At first glance, you might not notice that the popular online clothing brand Tunnel Vision is run entirely by two millennial roommates. A wide variety of bold, eccentric looks, made up of both new and recycled vintage clothing, defines the aesthetic that has made Tunnel Vision one of the most popular online fashion boutiques today, with an Instagram following of nearly 130,000 users.
The intimate nature of the business, founder Madeline Pendleton says, actually works more in its favor than the opposite. She believes that the "authenticity of the subculture experience" provided is a major contributor to the company's growing success.
"I think one of the cool things about our business is how insular it is," she said.
"It's very much a cottage industry. So it's me and my best friend, and we live together, and our business is in our garage. And we wake up in the morning and sit down with our computers and coordinate what we have for the day."
Isabel Hendrix, Pendleton's best friend and "unofficial partner," as she puts it, assists in daily tasks by answering emails and running social media accounts, which Pendleton says are vital to their business.
"Social media gives us a means to exist because we are a small business and we would not have the budget to advertise otherwise." She added, "It's great because it's kind of the democratization of advertising."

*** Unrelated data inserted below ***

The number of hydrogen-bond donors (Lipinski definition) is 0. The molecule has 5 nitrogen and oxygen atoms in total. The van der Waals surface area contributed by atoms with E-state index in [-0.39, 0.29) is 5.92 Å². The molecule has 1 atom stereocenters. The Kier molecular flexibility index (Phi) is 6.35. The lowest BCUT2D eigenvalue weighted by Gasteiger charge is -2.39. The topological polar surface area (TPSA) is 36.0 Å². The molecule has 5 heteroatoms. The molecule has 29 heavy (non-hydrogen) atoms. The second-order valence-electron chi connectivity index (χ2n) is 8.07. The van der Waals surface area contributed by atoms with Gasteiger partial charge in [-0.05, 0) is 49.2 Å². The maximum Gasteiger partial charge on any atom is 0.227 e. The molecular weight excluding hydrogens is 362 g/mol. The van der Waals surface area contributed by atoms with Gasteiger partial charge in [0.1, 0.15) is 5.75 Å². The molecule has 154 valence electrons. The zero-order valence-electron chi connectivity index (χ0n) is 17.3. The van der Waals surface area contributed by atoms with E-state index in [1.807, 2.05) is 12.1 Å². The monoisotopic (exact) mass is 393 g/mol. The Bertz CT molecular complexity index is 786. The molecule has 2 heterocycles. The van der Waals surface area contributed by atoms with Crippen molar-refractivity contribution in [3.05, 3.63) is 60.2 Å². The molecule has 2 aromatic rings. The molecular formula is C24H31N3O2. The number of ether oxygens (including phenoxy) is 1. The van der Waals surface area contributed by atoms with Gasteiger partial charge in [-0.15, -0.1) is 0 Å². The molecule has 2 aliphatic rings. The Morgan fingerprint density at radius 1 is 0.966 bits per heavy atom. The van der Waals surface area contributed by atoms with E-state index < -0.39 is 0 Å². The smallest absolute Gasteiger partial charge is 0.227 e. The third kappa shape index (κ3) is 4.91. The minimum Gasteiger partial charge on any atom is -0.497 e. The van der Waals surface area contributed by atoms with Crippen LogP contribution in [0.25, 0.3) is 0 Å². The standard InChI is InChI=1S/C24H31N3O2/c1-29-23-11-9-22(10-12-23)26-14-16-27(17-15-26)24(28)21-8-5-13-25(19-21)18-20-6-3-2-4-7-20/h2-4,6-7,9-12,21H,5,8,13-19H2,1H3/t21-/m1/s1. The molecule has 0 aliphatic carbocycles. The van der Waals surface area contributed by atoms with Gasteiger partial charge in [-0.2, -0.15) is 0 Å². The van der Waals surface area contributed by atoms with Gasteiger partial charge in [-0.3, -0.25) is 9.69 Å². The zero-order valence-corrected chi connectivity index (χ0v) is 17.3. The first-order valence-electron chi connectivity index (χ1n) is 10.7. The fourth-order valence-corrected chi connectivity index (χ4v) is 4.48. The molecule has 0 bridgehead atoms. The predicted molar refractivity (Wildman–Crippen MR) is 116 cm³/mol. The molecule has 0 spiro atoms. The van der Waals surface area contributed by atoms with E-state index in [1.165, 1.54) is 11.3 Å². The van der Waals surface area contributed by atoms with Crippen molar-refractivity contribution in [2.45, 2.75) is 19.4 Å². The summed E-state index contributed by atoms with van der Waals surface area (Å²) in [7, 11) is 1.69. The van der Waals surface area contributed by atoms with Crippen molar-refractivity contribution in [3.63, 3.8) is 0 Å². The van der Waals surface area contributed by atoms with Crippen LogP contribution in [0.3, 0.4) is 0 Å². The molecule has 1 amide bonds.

Aside from new T-shirts printed with feminist phrases like "My Name's Not Baby," Tunnel Vision's Instagram account @shoptunnelvision features a noticeably broad selection of vintage inner and outerwear, which aligns with the cultural, social and environmental causes for which Pendleton advocates.
"I've always been a secondhand person since I was a kid," she said. "I don't even think it was a priority in my mind to make the company eco-friendly—I think it was just second nature because that's how I live."
And luckily for the earth, Pendleton's not the only one who thinks this way. Secondhand fashion is a $16 billion industry, according to Racked, and one that is rising at a rate of 6 percent each year. Needless to say, the production of material goods like polyester takes a devastating toll on our climate, as it's a non-renewable resource and requires the use of fossil fuels.
Still, Pendleton proves that running a business and sparing the earth are not mutually exclusive. "You don't need money anymore," Pendleton said. "You just need a good message and a good product."
Reach staff reporter Madeline White here.